Letter to the Editor: Faculty criticism lacks student perspective


I write in regards to Stephen Speckman’s Deseret Morning News article on Tuesday, Aug. 17 regarding the Princeton Review’s analysis of the U.

The article’s treatment seemed fair, but lacked in one area. Larry DeVries and David Pershing, both quoted in the article, are both wonderful men whom I know personally and hold in the highest regard. Both, however, share one glaring deficiency: Neither is a student.

As a student, about to start my fourth year, I would have to take issue with the Princeton Review’s declaration that the U’s professors are “scarce.” In my three years, I have had the exact opposite experience. E-mail, telephone calls and an open-door policy seem to be the rule; one teacher even placed his home phone number on the syllabus.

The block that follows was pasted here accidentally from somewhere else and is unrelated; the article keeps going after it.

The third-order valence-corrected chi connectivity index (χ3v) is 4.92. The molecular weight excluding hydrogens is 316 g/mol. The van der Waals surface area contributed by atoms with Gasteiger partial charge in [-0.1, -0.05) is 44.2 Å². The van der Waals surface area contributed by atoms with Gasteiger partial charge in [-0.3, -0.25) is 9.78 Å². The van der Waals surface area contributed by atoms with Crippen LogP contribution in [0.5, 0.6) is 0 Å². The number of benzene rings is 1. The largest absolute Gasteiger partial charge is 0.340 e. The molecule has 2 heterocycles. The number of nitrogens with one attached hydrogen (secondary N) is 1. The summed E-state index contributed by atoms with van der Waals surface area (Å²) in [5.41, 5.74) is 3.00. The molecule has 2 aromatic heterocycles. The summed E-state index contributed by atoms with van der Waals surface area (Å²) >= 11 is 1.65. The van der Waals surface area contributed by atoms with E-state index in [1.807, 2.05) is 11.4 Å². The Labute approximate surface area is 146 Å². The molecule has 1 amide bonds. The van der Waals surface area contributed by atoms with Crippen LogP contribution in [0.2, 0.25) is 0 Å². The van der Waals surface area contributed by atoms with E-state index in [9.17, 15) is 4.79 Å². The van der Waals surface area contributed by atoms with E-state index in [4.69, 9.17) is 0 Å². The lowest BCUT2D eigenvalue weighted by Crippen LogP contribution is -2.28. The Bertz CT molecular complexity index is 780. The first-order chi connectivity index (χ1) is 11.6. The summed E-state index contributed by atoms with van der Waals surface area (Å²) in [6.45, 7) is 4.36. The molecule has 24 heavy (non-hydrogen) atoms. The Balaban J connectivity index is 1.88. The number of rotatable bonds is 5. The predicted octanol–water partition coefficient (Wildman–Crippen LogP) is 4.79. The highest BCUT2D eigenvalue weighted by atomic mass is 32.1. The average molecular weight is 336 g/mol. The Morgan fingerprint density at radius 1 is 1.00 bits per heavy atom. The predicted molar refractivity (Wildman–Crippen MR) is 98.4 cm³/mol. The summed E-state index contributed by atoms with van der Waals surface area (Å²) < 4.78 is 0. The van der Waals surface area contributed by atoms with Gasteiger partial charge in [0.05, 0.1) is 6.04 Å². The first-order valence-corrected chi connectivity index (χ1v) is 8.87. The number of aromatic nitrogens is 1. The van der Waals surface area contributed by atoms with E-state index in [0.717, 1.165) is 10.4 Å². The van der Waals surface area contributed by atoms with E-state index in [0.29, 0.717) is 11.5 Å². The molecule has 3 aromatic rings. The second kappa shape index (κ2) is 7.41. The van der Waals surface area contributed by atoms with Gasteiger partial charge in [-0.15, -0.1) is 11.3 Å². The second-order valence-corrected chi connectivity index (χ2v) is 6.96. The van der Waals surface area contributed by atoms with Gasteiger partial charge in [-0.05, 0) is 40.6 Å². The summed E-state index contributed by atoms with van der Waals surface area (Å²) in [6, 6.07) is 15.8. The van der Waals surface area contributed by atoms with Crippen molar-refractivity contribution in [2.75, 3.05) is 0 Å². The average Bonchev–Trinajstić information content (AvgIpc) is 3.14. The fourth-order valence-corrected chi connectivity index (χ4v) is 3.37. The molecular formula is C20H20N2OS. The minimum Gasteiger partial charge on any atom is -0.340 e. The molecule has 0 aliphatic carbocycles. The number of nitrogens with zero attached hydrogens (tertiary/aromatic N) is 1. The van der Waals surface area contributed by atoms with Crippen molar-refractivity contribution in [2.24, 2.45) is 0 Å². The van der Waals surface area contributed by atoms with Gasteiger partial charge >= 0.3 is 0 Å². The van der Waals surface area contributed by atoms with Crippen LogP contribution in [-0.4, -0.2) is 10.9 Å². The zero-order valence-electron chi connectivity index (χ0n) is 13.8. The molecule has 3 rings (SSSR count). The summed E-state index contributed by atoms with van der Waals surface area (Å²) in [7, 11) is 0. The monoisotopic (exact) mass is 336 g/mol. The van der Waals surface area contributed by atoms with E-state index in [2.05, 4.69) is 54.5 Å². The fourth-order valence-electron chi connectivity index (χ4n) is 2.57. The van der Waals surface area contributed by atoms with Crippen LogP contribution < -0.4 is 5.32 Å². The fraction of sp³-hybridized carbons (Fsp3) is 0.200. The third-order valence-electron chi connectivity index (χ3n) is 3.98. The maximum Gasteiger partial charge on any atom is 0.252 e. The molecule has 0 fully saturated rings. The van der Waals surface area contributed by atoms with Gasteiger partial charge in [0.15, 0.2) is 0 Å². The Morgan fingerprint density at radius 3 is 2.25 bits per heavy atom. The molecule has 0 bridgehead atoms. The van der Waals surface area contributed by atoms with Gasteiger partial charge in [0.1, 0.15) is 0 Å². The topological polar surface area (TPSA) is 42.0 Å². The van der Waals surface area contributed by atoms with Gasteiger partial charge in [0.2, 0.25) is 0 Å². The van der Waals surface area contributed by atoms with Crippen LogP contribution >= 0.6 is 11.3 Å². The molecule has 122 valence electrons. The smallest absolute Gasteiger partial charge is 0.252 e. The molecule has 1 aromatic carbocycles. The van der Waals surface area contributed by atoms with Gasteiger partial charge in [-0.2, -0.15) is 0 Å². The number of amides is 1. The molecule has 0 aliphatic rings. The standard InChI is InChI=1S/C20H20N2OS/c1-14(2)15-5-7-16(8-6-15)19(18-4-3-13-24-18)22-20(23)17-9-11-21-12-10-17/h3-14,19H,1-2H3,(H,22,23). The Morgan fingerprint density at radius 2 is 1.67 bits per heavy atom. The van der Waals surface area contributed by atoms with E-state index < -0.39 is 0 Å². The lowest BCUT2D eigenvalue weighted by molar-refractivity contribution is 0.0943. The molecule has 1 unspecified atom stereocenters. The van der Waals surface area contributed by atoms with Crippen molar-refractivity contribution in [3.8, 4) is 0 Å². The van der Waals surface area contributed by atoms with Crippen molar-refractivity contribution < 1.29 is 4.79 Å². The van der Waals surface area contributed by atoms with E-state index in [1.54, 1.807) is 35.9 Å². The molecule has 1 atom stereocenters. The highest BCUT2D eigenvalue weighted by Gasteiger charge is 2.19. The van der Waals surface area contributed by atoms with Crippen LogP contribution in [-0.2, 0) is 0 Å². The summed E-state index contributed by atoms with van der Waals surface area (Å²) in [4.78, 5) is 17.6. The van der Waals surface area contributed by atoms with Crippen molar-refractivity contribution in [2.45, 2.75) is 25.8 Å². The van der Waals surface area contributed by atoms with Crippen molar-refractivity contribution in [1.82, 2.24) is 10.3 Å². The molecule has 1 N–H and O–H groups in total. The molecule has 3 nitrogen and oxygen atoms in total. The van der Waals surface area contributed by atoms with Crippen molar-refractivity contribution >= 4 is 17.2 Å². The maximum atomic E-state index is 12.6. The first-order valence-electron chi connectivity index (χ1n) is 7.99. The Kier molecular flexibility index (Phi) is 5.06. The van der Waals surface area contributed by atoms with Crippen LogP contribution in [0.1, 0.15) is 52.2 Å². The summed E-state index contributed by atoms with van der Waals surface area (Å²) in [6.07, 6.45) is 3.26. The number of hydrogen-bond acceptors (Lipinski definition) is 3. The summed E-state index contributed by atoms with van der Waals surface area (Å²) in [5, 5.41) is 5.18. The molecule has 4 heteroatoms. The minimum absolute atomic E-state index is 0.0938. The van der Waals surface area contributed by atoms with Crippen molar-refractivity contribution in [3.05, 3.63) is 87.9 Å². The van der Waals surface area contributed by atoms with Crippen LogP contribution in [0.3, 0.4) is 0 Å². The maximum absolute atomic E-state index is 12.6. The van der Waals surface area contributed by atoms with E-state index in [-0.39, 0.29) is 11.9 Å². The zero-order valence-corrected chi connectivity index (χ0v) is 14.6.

With only one exception, my experience has been that professors are willing, even anxious, to ensure their students are satisfied with their university experience. Late office hours, special appointments, extensive e-mail conversations, time before or after class or phone

calls have not only been readily available, but also willingly given.

Given that the university is a state-funded research university, the U is not doing a “decent” job as Pershing reported. The U is doing an exceptional job.

Bryce K. Peterson

Senior, Chemistry